Guest Blog by Erin Meharg: Changing with the times by reverting to my childhood!

Erin shares with us her fun and creatively efficient project in this guest blog.  Enjoy!

Many jewelry artists are feeling the squeeze of the fluxuating price of silver. We’re all trying to come up with ways to make our dollar (and our clay!) stretch further. Here’s a fun ring project that uses less than 16 grams of clay and incorporates that beloved childhood craft product, Shrinky Dink Plastic!

I particularly like PMC Sterling for this project, as you will be rolling the clay out very thin. However, you certainly may use your preferred brand and type of clay!

*** Click any of the images below to see them larger! ***

  1. Roll clay out to 2 cards thick.
    (I designed my own pattern for this ring, but a QuikArt template like puffy triangles would work as well.)
    Roll or press in a skeleton leaf (SP823) for texture. Cut out two identical shapes.

  2. Use TL1388 QuikArt ring sizer to cut out the ring center on each textured piece.
    Go up 3 to 4 sizes to allow for shrinkage.

  3. Let the pieces dry and then refine the edges.
    Stack the pieces with the un-textured back sides together. Be especially careful to align the center ring holes and sand them evenly.
    I LOVE the 3M sponge sanders (TL339) starting with 320 grit.

  4. Fire according to manufacturer’s directions.

  5. Brass brush your pieces and use Black Max (SP088) or WLW Patina gel (SP534) to highlight the detail.

 

To prepare the Shrinky Dink (SD),

  1. Photocopy your fired ring and enlarge it 250 to 300 percent. Cut out the enlarged template and trace it on a piece of S.D.
    The plastic comes in a variety of colors as well as clear and frosted varieties.
    Be aware that if you use a sharpie marker on the plastic, your lines will still be visible on the reduced piece.
    I like to use a thin pencil mark and use “Frosted Ruff n’ Ready” S.D.

  2. Cut your shape out
    Alternately, you can simply cut a large square out of the plastic that your enlarged template fits within.

  3. Color the S.D. plastic with Adirondak Alcohol ink (SP293) by dripping several drops onto the plastic and then use a Q-tip to rub the ink all over the rough surface of the plastic.
    MAKE SURE to do this over Teflon (TL875) or several sheets of newspaper, as the ink will stain anything it comes in contact with!

  4. Let the ink dry, then “shrink” the plastic in a craft oven according to manufacturer’s directions.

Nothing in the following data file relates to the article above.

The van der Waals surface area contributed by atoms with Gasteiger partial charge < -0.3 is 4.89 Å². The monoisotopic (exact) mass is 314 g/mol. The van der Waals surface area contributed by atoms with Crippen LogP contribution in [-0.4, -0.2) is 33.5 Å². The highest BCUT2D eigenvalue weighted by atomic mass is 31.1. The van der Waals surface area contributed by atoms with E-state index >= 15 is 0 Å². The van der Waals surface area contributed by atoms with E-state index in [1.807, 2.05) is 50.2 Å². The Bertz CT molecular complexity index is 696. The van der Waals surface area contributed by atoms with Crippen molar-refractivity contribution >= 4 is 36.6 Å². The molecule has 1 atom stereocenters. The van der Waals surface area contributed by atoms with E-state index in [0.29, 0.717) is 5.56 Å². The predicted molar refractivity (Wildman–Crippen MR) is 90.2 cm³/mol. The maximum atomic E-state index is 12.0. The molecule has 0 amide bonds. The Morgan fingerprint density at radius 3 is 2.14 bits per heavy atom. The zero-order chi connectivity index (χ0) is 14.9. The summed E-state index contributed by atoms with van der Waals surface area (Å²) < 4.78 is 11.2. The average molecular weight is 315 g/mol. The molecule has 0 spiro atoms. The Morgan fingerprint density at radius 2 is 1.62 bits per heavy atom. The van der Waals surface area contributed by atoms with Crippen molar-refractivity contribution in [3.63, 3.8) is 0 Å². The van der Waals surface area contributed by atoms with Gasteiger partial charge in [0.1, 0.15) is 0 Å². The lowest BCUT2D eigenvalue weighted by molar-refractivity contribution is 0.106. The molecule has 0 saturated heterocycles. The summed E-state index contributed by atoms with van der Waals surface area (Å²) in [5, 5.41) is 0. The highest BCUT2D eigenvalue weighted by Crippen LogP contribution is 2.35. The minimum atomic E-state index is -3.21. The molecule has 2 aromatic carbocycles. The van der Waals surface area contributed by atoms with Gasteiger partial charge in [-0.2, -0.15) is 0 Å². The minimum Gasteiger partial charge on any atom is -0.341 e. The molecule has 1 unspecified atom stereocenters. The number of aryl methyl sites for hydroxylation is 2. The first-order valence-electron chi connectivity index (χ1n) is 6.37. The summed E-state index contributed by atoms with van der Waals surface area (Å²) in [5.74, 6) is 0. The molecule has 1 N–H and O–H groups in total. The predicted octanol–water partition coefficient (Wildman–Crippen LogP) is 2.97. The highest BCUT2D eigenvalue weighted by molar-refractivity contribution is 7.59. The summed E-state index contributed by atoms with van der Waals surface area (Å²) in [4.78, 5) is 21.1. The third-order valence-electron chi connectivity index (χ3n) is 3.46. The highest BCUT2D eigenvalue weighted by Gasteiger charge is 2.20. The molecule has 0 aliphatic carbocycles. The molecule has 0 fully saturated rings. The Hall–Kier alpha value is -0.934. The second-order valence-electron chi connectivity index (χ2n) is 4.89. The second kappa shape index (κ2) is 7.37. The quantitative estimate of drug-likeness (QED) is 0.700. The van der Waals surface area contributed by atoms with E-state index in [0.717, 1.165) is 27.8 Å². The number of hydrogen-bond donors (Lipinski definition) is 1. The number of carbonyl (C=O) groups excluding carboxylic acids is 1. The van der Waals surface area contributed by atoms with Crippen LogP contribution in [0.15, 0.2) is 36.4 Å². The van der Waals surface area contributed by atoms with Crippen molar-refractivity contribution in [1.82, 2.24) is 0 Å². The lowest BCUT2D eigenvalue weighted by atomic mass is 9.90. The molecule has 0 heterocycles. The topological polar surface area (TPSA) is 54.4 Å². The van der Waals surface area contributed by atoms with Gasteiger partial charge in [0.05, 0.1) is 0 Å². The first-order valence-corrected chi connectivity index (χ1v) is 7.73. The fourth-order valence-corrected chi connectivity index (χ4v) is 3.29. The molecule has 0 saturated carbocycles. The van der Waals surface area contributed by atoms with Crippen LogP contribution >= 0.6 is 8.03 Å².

5. Sand the shrunken plastic to approximately the size of your rings.
    WEAR EYE PROTECTION (TL1232) and a mask (TL846).
    I use a flex shaft and Dremel sanding drums.
    Drill out the center and begin to enlarge the ring hole with the sanding drums.

Riveting the Ring:

  1. Align all of your pieces.
    Your S.D. piece should be sanded roughly to the size of your metal ring components, leaving about 1mm of overhang.
    I use masking tape or painters tape to hold all of the pieces together.
    Use a small drill bit (TL876) to make a hole through all three components.

  2. Using the wire of your choice, rivet the three pieces together.

  3. Continue to drill holes and rivet until all layers of your ring are securely attached.

  4. Use the sanding drum again to smooth the plastic until it is flush with the metal ring.
    Be sure to send both the outside and inside edges.

Wear your ring and enjoy!

By Erin Meharg – Wishlist

14 Responses to Guest Blog by Erin Meharg: Changing with the times by reverting to my childhood!

  1. I love this technique and can't wait to try. I've been "playing" with Shrinky Dinks for years as "do dads" on handmade greeting cards, luggage tags etc but find this much more interesting. Keep up the great work! JC

  2. Erin's blog has inspired me to look at shrinkies again after a hiatus of about 20 years! My daughter and I had creative fun with them when she was a teen. I love the idea of using them with silver.

  3. What a fantastic idea! It is really exciting to see the innovation all around us when we are forced to use new materials – even if it is to keep costs down.

  4. Yep, FUN is the word alright. Erin's blog has me figuring out how to make the ring for interchangeable shrinky dinks…. Hmmm…

  5. Erin,

    Thank you for sharing and for such detailed instructions. Like the others, my mind is whirring with ways to make this my own.

  6. I have some shrink plastic in my drawer left over from craft days with my kids….I can't wait to try this project!

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